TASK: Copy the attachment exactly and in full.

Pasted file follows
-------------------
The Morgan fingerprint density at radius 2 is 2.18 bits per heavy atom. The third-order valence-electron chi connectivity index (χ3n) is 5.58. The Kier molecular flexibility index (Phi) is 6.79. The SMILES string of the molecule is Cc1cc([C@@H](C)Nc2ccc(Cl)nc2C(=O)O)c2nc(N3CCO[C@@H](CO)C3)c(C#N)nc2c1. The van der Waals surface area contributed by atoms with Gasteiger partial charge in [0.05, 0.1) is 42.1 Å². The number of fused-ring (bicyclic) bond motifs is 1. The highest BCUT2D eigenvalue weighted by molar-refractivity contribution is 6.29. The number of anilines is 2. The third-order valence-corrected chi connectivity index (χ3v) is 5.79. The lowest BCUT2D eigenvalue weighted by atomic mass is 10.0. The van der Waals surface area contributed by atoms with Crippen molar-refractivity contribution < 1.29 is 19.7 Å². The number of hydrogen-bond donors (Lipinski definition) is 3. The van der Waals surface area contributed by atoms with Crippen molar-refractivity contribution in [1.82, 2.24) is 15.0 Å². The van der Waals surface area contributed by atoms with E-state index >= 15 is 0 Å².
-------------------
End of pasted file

The Morgan fingerprint density at radius 2 is 2.18 bits per heavy atom. The third-order valence-electron chi connectivity index (χ3n) is 5.58. The Kier molecular flexibility index (Phi) is 6.79. The SMILES string of the molecule is Cc1cc([C@@H](C)Nc2ccc(Cl)nc2C(=O)O)c2nc(N3CCO[C@@H](CO)C3)c(C#N)nc2c1. The van der Waals surface area contributed by atoms with Gasteiger partial charge in [0.05, 0.1) is 42.1 Å². The number of fused-ring (bicyclic) bond motifs is 1. The highest BCUT2D eigenvalue weighted by molar-refractivity contribution is 6.29. The number of anilines is 2. The third-order valence-corrected chi connectivity index (χ3v) is 5.79. The lowest BCUT2D eigenvalue weighted by atomic mass is 10.0. The van der Waals surface area contributed by atoms with Crippen molar-refractivity contribution < 1.29 is 19.7 Å². The number of hydrogen-bond donors (Lipinski definition) is 3. The van der Waals surface area contributed by atoms with Crippen molar-refractivity contribution in [1.82, 2.24) is 15.0 Å². The van der Waals surface area contributed by atoms with E-state index >= 15 is 0 Å².